Startups: Focus on DeepCube, FortressIQ
By AI Trends Staff
In a periodic profile of selected startups, we feature a look at DeepCube and FortressIQ.
DeepCube: Shrinking Deep Learning Models to Boost Performance
Startup DeepCube this week launched a software-based inference accelerator said to improve deep learning model performance on any existing hardware.
DeepCube was co-founded by Dr. Eli David, a professor at Bar-Ilan University, Tel Aviv, Israel and a leading expert in the field of computational intelligence, specializing in deep learning and neural networks. He is also the co-founder of Deep Instinct, which applied deep learning to cybersecurity.
Dr. Eli David, co-founder, DeepCube
DeepCube’s chairman and other co-founder is Yaron Eitan, a serial entrepreneur who has built and supported many technology companies in the past 30 years.
Asked by AI Trends in an interview to describe the DeepCube team, Dr. David said the 15 AI researchers and developers in the company “are the best students I have ever had,” with masters and doctorate degrees.
Asked to describe the business problem DeepCube is trying to solve, Dr. David said many Fortune 500 companies are getting good results in their research on AI proof of concept projects. “Their problem is deployment, not only on the edge but in the cloud. They are paying exuberant amounts of money to execute in the cloud,” which also presents latency, bandwidth and privacy issues, he said. These obstacles are holding AI back. “You don’t see wide deployment of AI, despite all the hype,” Dr. David said.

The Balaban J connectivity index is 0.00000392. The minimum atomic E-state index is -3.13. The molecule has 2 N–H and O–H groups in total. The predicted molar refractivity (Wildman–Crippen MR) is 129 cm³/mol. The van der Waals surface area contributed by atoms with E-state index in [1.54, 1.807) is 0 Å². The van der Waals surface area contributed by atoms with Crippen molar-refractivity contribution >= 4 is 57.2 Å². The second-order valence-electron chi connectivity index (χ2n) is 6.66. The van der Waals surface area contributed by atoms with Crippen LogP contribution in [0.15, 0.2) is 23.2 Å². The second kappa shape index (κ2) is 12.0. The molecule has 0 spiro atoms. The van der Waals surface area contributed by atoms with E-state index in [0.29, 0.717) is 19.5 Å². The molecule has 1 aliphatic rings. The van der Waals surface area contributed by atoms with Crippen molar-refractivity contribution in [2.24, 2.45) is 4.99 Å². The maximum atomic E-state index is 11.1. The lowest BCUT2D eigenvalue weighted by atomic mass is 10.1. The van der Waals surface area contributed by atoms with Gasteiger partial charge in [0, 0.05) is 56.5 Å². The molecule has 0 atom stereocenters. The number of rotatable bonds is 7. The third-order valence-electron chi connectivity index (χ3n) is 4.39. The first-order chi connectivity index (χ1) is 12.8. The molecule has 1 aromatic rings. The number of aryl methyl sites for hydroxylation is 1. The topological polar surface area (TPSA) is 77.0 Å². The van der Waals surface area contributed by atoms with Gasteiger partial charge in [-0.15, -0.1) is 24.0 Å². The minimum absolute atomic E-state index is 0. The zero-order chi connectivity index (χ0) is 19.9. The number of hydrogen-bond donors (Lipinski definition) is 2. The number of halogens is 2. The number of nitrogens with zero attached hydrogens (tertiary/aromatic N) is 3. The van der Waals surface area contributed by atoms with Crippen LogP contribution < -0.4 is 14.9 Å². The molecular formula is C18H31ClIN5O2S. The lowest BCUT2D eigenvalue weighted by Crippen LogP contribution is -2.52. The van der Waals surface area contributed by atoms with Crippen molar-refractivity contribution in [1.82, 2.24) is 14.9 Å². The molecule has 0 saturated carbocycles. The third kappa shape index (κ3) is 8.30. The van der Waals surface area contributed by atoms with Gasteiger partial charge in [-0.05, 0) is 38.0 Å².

The DeepCube accelerator reduces the footprint required by the inference engine to do its work, making it “10 times faster with less memory, resulting in a 10x reduction in the cost of computing,” Dr. David said. Using patented technology, DeepCube is said to continuously restructure and “sparsify” – to make leaner – deep learning models during the training phase. The goal is to reduce the size of the model while maintaining or improving accuracy.
Neural networks and deep learning models are becoming “heavy,” said co-founder Eitan, requiring big infrastructure investments to run. “We can provide advanced computing for a fraction of the cost,” he said.
Yaron Eitan, co-founder, DeepCube
The company’s go-to-market strategies include working with developers of AI hardware accelerators, licensing directly to enterprises who want to employ in their own environment or in the cloud. “We don’t care,” where the deployment happens, Dr. David said. The third strategy is to work with vertical solution providers, such as makers of security cameras, drones and possibly, self-driving cars.
The company has raised $10 million in the last two and a half-years.
Learn more at DeepCube.
FortressIQ Discovers Business Processes Ripe for Automation
FortressIQ offers the Process...